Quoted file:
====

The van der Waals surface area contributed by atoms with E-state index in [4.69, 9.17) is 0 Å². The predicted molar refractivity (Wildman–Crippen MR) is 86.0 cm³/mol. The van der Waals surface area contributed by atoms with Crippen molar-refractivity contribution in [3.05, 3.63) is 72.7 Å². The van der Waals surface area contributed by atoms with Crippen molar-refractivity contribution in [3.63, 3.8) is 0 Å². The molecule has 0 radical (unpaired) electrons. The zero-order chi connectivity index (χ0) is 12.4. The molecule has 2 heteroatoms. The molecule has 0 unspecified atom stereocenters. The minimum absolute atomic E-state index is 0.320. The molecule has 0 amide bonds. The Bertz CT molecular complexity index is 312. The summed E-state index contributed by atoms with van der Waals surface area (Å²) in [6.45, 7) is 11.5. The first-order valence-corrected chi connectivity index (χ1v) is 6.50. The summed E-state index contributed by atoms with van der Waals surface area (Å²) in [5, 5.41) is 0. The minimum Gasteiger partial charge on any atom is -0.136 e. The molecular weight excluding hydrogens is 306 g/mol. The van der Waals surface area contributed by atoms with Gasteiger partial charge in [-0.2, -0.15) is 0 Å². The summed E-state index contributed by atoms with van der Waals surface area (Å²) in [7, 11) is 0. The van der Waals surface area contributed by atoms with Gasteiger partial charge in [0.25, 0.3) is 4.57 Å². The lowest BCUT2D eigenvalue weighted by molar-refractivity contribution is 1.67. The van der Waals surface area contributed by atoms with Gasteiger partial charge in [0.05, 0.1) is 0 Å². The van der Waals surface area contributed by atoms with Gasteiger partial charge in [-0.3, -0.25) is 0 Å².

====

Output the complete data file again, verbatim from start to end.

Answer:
The van der Waals surface area contributed by atoms with E-state index in [4.69, 9.17) is 0 Å². The predicted molar refractivity (Wildman–Crippen MR) is 86.0 cm³/mol. The van der Waals surface area contributed by atoms with Crippen molar-refractivity contribution in [3.05, 3.63) is 72.7 Å². The van der Waals surface area contributed by atoms with Crippen molar-refractivity contribution in [3.63, 3.8) is 0 Å². The molecule has 0 radical (unpaired) electrons. The zero-order chi connectivity index (χ0) is 12.4. The molecule has 2 heteroatoms. The molecule has 0 unspecified atom stereocenters. The minimum absolute atomic E-state index is 0.320. The molecule has 0 amide bonds. The Bertz CT molecular complexity index is 312. The summed E-state index contributed by atoms with van der Waals surface area (Å²) in [6.45, 7) is 11.5. The first-order valence-corrected chi connectivity index (χ1v) is 6.50. The summed E-state index contributed by atoms with van der Waals surface area (Å²) in [5, 5.41) is 0. The minimum Gasteiger partial charge on any atom is -0.136 e. The molecular weight excluding hydrogens is 306 g/mol. The van der Waals surface area contributed by atoms with Gasteiger partial charge in [-0.2, -0.15) is 0 Å². The summed E-state index contributed by atoms with van der Waals surface area (Å²) in [7, 11) is 0. The van der Waals surface area contributed by atoms with Gasteiger partial charge in [0.25, 0.3) is 4.57 Å². The lowest BCUT2D eigenvalue weighted by molar-refractivity contribution is 1.67. The van der Waals surface area contributed by atoms with Gasteiger partial charge in [0.05, 0.1) is 0 Å². The van der Waals surface area contributed by atoms with Gasteiger partial charge in [-0.3, -0.25) is 0 Å².